Given the leadership role that the United States continues to play in the world, the Greater Cincinnati World Affairs Council brings experts to the region so that our community to gain deeper insights into foreign policy/affairs being discussed.
In August, the council brought a panel of experts on a program of the World Affairs Councils of America and the Korean Economic Institute of America with the focus of The Future of Korea in order to deepen understanding of Korea and US-Korea relationship. This type of open dialogue and discussion about the world is more important than ever. The panel of experts included:
Audrey Hsieh is a Foreign Affairs Officer at the U.S. Department of State — In this capacity, she most recently served as an Adviser to the Special Envoy for Guantanamo Closure negotiating humane treatment and security assurances for the transfer of Guantanamo detainees. She currently works at the Office of Korea Affairs focusing on North Korea issues. Prior to her time at the State Department, she served in the US Army as a Psychological Operations officer. While in the military she deployed to Afghanistan, Iraq and Yemen. She received her undergraduate degree in international studies with a minor in women and gender studies from The College of New Jersey and her MA in Security Studies from Georgetown University. In her free time, she enjoys competitive karaoke and running. Audrey grew up in Ramsey, New Jersey.
Troy Stangarone joined the Korea Economic Institute (KEI) in December of 2005 and is the Senior Director of Congressional Affairs and Trade. He oversees KEI’s trade and economic related initiatives, as well as the Institute’s relations with Capitol Hill and the Washington, DC trade community. As part of his broader portfolio he serves as the editor for KEI’s flagship publication, Korea’s Economy, and oversees KEI’s blog, The Peninsula. He was also a 2012-2013 Council on Foreign Relations International Affairs Fellow in South Korea, sponsored by the Asan Institute for Policy Studies. To read more click here.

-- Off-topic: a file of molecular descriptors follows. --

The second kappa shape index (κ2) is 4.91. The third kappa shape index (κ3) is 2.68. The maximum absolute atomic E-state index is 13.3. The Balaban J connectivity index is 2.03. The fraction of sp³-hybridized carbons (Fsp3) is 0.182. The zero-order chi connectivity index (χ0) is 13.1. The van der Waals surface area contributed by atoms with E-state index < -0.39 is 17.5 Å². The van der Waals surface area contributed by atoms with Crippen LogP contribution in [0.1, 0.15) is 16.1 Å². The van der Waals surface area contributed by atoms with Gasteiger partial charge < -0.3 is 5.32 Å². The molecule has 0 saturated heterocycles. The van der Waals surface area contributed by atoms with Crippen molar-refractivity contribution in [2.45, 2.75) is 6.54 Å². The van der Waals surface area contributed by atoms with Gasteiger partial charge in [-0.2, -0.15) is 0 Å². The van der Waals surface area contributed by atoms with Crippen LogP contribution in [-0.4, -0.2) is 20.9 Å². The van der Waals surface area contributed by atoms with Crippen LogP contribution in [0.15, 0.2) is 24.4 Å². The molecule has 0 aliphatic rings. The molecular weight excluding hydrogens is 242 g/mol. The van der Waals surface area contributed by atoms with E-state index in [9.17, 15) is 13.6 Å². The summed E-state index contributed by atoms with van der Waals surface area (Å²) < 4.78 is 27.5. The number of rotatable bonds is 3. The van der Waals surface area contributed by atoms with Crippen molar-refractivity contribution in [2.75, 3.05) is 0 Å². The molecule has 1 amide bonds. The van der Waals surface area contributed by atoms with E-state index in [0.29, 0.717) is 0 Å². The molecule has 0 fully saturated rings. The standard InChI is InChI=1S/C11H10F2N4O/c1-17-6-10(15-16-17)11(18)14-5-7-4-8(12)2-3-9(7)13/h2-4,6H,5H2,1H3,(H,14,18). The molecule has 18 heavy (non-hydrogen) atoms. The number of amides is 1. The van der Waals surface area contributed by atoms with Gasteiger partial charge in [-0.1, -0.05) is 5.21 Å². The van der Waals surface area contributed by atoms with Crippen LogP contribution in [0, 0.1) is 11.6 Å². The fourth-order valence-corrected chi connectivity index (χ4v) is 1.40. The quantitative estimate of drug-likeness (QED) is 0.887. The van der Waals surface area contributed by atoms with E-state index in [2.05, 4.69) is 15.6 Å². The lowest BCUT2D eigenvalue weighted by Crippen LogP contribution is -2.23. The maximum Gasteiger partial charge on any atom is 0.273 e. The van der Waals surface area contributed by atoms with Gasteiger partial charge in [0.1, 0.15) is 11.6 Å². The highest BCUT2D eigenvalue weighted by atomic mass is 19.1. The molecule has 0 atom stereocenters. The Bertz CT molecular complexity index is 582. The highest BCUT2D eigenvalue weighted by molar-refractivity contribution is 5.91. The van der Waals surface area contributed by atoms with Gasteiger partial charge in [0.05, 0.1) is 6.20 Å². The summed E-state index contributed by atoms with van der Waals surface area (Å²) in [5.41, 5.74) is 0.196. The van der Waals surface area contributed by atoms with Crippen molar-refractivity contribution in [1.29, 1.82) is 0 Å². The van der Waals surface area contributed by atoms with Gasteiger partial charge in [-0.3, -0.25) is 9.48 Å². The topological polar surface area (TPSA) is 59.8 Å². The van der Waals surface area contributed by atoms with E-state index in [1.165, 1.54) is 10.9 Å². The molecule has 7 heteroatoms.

Jin Nam, 1st Secretary, Economic Affairs Section, Embassy of the Republic of Korea — Nam focuses on U.S.–Korea relations and economic issues, including the successful implementation of the Korea-U.S. Free Trade Agreement and the New-Frontier cooperation in areas like Space, Cyber-security and Climate Change. Prior to D.C., Nam worked at the Presidential Office (the ‘Blue House’) in Korea as the Assistant Secretary to the President for Foreign Affairs.
During the visit to the Greater Cincinnati region, the panel was interviewed on Cincinnati Public Radio, Cincinnati Edition by Mark Heyne, to discuss The Future of US-Korea Relations. In case you missed it, click here to listen.
Following the interview, panelists met for a small VIP roundtable discussion with regional thought leaders including Joe Dehner, Frost Brown Todd; Francois LeRoy, Northern Kentucky University; Rich Lauf, World Affairs Council Board Chair; Todd Schwartz, European American Chamber of Commerce; and Michelle Harpenau; World Affairs Council Executive Director. The conversation included discussions about China’s perspective of Korea, debate about reunification of North and South Korea, sanctions of North Korea, military options, understanding of today’s US foreign policy, and free trade agreements.